RPCVs are considered to be valuable assets to the student experience here at Tulane. They offer a unique perspective on global development work and bring a more practical experience to the classroom. Tulane SPHTM supports students who are RPCVs by creating a community of like-minded peers where students can interact and connect with one another academically and socially. By including all RPCV students, faculty and staff into the activities of the Global Scholars Program, along with the official Coverdell Fellows Program, Tulane SPHTM creates a unique community dedicated to improving global health.
Tulane SPHTM welcomed its first Coverdell Fellows in the fall semester of 2017. The Coverdell Fellows program is an opportunity for Returned Peace Corps Volunteers (RPCVs) to pursue graduate studies with specific benefits such as financial assistance. To learn more about our dynamic Paul D. Coverdell Fellowship, click here or contact firstname.lastname@example.org.
Hannah was born and raised in Rochester, MN. She studied Natural Science and Sociology at the College of Saint Benedict in central Minnesota. Upon graduating, Hannah served in the Northwestern Province of Zambia as a Community Health Empowerment Volunteer for 18 months before having to abruptly return to the states when COVID-19 started. Her service mainly focused on Maternal and Adolescent Health, working with community members to create and implement projects concerned with menstrual health and youth empowerment. As a result of this experience and her work as a Recovery Coach in an addiction recovery center, Hannah became passionate about the diverse avenues in which the environment impacts our health. Currently, she is a second-year Masters of Science in Public Health candidate in the Environmental Health Sciences department.
Samuel Marquez DiChiara
Samuel DiChiara is pursuing his Master of Public Health in International Health and Sustainable Development. He is from Eugene Oregon and received his Bachelors of Art in Spanish and Minor in International Studies from Portland State University in 2016. After His Undergraduate degree Samuel went on to join the peace corps where he served as a Spanish language primary literacy promoter in the Dominican Republic from 2017-2019. After returning from the DR Samuel worked with a nonprofit in Portland called El Programa Hispano Catolico as a volunteer coordinator.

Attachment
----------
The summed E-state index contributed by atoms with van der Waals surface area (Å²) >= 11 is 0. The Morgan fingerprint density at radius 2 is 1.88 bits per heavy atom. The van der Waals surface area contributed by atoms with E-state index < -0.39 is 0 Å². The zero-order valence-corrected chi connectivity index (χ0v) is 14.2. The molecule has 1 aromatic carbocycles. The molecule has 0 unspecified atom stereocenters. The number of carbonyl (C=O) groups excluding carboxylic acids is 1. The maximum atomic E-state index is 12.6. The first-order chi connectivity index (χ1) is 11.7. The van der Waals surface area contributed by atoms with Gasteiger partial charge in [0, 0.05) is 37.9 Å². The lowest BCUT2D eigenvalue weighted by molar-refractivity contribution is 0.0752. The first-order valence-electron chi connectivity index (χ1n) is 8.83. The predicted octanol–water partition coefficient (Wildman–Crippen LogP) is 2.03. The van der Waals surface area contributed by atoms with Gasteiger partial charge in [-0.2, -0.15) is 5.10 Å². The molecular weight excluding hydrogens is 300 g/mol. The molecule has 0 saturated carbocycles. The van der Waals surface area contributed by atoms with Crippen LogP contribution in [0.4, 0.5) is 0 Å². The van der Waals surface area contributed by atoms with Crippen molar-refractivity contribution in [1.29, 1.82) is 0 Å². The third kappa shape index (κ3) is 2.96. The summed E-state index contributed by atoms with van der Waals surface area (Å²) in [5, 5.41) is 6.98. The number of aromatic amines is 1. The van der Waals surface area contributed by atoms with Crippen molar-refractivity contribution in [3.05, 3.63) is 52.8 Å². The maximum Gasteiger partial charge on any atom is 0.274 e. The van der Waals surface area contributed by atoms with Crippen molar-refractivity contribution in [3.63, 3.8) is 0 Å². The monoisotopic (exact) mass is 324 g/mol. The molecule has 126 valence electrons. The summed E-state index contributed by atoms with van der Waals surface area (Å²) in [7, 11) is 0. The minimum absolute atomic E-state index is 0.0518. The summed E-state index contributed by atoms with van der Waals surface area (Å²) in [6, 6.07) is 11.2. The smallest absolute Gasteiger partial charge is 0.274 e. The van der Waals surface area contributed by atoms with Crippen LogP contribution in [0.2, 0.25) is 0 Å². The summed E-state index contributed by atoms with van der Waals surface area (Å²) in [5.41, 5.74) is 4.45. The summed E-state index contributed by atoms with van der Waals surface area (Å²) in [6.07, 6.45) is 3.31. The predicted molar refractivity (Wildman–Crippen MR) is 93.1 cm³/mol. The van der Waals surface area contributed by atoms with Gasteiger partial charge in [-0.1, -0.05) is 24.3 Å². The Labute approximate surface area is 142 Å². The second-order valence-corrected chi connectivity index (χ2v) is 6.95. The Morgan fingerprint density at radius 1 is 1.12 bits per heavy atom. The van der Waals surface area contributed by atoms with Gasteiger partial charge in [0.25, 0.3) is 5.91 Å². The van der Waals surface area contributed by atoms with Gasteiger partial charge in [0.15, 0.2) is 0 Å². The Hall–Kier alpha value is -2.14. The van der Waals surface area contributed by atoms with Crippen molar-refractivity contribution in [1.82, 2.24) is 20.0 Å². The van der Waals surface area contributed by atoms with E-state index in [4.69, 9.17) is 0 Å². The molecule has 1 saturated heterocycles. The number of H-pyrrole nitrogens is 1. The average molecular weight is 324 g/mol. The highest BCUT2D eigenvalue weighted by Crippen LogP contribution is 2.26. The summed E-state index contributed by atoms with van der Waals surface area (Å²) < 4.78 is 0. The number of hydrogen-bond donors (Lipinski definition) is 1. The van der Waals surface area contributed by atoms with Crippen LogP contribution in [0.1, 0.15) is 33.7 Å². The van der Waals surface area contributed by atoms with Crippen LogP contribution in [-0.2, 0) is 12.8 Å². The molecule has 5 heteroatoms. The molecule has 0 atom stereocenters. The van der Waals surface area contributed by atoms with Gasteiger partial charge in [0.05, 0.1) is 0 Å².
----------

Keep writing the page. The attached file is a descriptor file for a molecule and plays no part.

Emily is an MPH Nutrition student at Tulane University. She was born and raised in Davis, CA and received her B.S. in Nutrition at California Polytechnic State University, San Luis Obispo. Since graduation, she served with the Peace Corps in a rural community in Paraguay where she supported the families and staff of local K-12 schools in developing health-related projects including school gardens, nutrition education, and youth development. Afterward, she held a similar role in health education with a SNAP-Ed program in Central California. Her roles piqued her interest in the relationship between food, community health, and the environment. She aspires to become a Public Health Registered Dietitian Nutritionist and play a leadership role in progressing towards health equity for low-resource communities through nutrition policy advocacy efforts. She is an avid foodie, and she enjoys mountain biking, dancing, and playing games like bananagrams.
Jennie is an MPH student in International Health and Sustainable Development at Tulane University from Atlanta, Georgia. Before Tulane, she received her B.A in Political Science and International Affairs in 2017 from the University of Georgia (GO Dawgs!). After graduation, she worked in the nonprofit world at the Leukemia & Lymphoma Society before embarking on the adventure that is Peace Corps. Jennie served in Senegal form 2018-2020 as a Health Extension Agent in Maternal and Child healthcare at a local health facility. She then became the Peace Corps Volunteer Leader for the Health Sector in Senegal before being evacuated for COVID 19. Upon returning to the US, Jennie taught special needs and worked as a behavioral technician for children with autism. Now, she is working towards development in international health. She absolutely adores her dog, Sophie, loves to read, and enjoys the outdoors and sports.
If you have any questions, please contact the Global Scholars Program Coordinators.